Backyard beekeeping booms in the Treasure Valley

Backyard beekeeping booms in the Treasure Valley »Play Video

BOISE, Idaho (KBOI) - Beekeepers in the Treasure Valley are working to increase the population of bees after seeing heavy losses back in 2012.

There's a need for bees here in Idaho, and around the world. Without bees to pollinate our food, Treasure Valley Beekeepers Club says we would lose a large percentage of food production.

"The worst case scenario is that we start losing vast amounts of bee colonies," president Chad Dickinson said. "We would lose 30% of our food production, and there's a lot of people that eat food. "We're not slowing down on making people."

While the beehives are quiet now, in a couple of months, things will look much different. Boise resident Angie Day says she still checks up on her colony in the winter months.

"You know, I do feel responsible for them like a pet so I wouldn't want anything to happen to them," Day said.

The mother of two is raising bees in her backyard. She has been doing it for about a year, but had a little help from Treasure Valley Beekeepers Club to get her started. Now, she's more or less doing it on her own.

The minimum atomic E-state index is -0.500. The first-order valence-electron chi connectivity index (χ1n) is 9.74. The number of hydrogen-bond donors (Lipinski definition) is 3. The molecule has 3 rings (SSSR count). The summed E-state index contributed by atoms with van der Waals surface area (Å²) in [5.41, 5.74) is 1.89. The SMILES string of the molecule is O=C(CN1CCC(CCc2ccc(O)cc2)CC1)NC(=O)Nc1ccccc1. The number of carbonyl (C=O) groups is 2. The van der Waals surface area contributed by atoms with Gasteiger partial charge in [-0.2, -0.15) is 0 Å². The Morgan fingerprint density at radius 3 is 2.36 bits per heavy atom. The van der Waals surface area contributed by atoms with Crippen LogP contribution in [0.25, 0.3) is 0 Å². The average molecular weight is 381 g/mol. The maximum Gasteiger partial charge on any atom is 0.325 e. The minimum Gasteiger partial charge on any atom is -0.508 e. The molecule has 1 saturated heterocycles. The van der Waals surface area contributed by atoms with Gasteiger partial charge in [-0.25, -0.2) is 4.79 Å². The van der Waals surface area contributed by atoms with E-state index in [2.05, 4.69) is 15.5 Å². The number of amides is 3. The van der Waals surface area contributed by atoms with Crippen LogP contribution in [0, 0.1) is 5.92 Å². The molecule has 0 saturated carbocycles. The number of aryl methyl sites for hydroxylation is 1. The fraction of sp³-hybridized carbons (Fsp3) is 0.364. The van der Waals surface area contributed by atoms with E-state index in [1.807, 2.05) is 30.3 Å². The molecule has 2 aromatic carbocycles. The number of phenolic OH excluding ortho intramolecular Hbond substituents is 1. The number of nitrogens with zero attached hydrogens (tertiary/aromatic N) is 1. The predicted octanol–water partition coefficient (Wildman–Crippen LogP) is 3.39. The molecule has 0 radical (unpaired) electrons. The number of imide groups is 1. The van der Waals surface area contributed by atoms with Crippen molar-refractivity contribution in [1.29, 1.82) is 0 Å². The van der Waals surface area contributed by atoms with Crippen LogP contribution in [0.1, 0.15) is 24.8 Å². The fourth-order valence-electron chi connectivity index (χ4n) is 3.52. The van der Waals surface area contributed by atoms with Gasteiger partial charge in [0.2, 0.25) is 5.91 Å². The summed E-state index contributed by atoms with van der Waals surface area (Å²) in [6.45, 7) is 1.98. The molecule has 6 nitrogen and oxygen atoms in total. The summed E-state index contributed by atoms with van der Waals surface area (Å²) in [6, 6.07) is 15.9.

Day is an amateur beekeeper. Beekeeping is a hobby many people in the Treasure Valley are diving into, and experts say it can help combat the shortage of bees in the area.

Experts say there are a number of things that contribute to bees getting killed off. Pesticides and insecticides have been known to harm bees. In the Treasure Valley, a harsh winter in 2012 killed off about 50% of bees in hobbyist beekeepers hives.

Dickinson says while educating people about beekeeping can be a daunting task, he's encouraged by the number of people trying to help out and contribute to that population growth.

"I think this has the potential to be able to make an impact and help," he said.

Colony collapse disorder is an issue that expands beyond the Treasure Valley, but Day says she feels better knowing her new hobby is helping fight it, even if it's only one hive at a time.

"You have to start somewhere," she said. "It takes one person to start a change, something grassroots. That's just where you have to start with issues like this. You feel kind of a responsibility to do something about it. It's a little thing you can do that's part of a much bigger issue but it's really important because if we don't have any bees there's a lot of food that's not going to be produced."